A print statement is denoted by the keyword print followed by zero or more expressions separated by commas. print is a handy, simple way to output values in text form, mostly for debugging purposes. print outputs each expression x as a string that's just like the result of calling str(x) (covered in str on page 157). print implicitly outputs a space between expressions, and implicitly outputs \n after the last expression, unless the last expression is followed by a trailing comma (,). Here are some examples of print statements:
letter = 'c' print "give me a", letter, "..." # prints: give me a c ... answer = 42 print "the answer is:", answer # prints: the answer is: 42
The destination of print's output is the file or file-like object that is the value of the stdout attribute of the sys module (covered in "The sys Module" on page 168). If you want to direct the output from a certain print statement to a specific file object f (which must be open for writing), you can use the special syntax:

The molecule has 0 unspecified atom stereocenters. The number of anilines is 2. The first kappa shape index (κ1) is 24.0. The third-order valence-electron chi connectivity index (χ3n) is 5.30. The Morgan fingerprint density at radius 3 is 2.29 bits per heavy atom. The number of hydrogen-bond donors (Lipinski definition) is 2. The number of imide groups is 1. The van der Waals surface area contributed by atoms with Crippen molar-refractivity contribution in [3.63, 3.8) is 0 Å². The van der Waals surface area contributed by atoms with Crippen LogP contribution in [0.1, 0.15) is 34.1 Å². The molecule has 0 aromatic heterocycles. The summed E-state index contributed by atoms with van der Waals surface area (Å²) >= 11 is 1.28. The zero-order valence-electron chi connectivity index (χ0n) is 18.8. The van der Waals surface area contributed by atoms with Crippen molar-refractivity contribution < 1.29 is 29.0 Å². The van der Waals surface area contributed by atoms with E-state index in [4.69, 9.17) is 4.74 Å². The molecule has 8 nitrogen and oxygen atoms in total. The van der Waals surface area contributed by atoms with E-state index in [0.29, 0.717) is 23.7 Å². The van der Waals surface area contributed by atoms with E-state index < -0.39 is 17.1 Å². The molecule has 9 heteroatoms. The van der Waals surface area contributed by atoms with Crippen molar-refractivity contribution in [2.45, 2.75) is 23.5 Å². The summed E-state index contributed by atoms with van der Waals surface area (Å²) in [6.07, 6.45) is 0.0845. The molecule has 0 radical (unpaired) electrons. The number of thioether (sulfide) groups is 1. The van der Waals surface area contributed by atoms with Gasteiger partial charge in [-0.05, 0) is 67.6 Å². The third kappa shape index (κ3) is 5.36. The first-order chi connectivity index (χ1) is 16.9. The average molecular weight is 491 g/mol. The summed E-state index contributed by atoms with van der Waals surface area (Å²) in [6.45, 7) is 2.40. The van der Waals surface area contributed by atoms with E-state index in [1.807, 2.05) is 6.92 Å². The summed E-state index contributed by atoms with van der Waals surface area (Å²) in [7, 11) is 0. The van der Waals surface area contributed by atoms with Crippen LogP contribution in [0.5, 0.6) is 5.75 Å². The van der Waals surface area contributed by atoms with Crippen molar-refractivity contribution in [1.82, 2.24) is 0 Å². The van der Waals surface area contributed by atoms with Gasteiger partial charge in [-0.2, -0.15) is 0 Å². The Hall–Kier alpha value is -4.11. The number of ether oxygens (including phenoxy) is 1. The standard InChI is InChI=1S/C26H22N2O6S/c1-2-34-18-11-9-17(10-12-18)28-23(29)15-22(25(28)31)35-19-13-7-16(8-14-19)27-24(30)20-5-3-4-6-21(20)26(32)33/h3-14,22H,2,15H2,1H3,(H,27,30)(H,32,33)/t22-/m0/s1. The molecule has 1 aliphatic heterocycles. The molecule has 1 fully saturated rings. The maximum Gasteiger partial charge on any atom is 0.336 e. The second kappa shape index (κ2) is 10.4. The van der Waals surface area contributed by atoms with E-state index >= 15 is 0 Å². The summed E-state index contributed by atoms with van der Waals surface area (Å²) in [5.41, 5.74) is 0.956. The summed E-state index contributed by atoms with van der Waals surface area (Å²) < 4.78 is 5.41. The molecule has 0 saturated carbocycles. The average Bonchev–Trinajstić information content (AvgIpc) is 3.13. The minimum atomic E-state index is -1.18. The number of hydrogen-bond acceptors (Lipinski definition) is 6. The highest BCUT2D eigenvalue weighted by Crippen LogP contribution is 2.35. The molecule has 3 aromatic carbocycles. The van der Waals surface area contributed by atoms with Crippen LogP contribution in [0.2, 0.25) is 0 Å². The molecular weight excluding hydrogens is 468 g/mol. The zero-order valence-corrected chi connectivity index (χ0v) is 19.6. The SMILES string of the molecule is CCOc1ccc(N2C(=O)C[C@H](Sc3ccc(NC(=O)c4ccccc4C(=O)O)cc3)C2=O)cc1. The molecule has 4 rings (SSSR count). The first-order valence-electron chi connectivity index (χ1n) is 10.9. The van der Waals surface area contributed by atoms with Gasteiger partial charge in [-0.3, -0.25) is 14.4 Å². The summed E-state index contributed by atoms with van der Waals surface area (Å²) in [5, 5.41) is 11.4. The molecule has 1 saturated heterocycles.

print >>f, rest of print statement
(if f is None, the destination is sys.stdout, just as it would be without the >>f ). You can also use the write or writelines methods of file objects, as covered in "Attributes and Methods of File Objects" on page 218. However, print is very simple to use, and simplicity is important in the common case where all you need are the simple output strategies that print supplies--in particular, this is often the case for the kind of simple output statements you may temporarily add to a program for debugging purposes. "The print Statement" on page 256 has more advice and examples concerning the use of print.